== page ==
The first generation of the Roadmaps, for which preparatory work is currently underway, will cover the period 2014-2017. It is planned that a first version of the Roadmap is available by the end of of July 2014, approved at country level. Roadmaps should be seen as a continuous process and they should be updated each year in January as well as when major changes in the context take place.  

A second generation of Roadmaps will then cover the period 2018-2020.

The contents

Roadmaps comprise of five interlinked sections. Sections 1 and 2 provide the analytical foundation by assessing the state of civil society (i.e. enabling environment, roles and capacity) as well as the current EU engagement with civil society (i.e. dialogue, mainstreaming, and coordination).

Sections 3 and 4 in turn set direction by defining EU priorities and actions for engagement with civil society in the period 2014-2017 – and beyond.

Finally, Section 5 provides a framework, in the form of a dashboard, for tracking the Roadmap process.  To this end a set of indicators, process and outcome oriented, will be used.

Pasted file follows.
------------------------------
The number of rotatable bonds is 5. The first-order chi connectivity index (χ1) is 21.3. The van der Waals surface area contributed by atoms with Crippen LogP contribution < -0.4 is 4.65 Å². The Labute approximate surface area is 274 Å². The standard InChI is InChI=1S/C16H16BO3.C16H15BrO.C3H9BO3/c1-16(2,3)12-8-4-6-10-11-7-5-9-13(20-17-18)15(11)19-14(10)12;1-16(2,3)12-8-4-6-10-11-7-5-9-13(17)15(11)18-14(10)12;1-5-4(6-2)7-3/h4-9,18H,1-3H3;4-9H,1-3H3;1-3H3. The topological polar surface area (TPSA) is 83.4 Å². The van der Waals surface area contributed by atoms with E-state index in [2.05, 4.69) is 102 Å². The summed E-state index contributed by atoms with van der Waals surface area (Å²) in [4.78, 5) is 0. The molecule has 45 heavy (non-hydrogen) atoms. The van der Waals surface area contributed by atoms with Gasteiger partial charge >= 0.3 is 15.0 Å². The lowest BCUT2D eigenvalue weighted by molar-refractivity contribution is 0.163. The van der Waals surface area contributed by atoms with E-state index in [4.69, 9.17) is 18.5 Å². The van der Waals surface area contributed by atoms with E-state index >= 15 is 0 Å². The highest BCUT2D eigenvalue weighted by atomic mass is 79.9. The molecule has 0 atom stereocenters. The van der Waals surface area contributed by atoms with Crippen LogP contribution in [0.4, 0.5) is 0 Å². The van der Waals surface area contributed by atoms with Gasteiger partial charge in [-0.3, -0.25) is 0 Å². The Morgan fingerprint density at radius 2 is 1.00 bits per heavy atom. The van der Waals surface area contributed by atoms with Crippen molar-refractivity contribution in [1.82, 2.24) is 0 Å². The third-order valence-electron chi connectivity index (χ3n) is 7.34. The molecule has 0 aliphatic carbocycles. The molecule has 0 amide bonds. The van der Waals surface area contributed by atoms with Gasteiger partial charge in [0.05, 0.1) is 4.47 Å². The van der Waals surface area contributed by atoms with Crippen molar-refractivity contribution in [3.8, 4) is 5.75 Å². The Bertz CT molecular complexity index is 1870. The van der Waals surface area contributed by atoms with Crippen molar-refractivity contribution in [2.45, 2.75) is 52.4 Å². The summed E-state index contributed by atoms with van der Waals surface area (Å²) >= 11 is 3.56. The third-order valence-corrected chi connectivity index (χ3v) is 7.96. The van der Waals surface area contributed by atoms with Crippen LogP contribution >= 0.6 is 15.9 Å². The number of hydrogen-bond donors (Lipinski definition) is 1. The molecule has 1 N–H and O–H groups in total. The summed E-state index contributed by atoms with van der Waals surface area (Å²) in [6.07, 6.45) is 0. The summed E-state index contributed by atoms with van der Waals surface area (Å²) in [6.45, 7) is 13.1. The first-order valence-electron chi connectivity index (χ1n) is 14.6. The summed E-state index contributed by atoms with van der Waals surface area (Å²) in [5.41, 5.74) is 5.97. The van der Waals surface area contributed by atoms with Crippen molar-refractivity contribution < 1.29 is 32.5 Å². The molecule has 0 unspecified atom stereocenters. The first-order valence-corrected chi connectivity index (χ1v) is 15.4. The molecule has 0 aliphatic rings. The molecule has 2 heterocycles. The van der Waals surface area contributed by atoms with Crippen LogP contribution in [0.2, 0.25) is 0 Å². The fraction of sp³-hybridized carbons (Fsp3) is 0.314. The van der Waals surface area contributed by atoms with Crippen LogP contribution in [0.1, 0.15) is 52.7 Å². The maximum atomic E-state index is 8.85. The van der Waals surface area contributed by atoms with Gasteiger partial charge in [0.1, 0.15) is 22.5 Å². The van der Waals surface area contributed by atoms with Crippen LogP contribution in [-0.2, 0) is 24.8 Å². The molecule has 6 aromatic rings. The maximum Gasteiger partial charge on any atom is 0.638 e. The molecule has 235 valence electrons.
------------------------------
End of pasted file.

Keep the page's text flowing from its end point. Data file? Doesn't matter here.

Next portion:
The process

The drafting of Roadmaps is very much a joint responsibility between EU Delegations and Member States. If warranted a Member State may even take the lead. Non-EU donors with substantial civil society engagement could also be involved where relevant and feasible.

To facilitate the process, EU Delegations have been provided with a template and guidance setting out a number ofpoints for consideration and inspiration. A key priority has been to develop a model that can be adapted to local context, as a specific approach may be called for including in fragile states or in countries with particularly restrictive environments. Other support measures are currently being developed, including a Roadmap Facility for country support.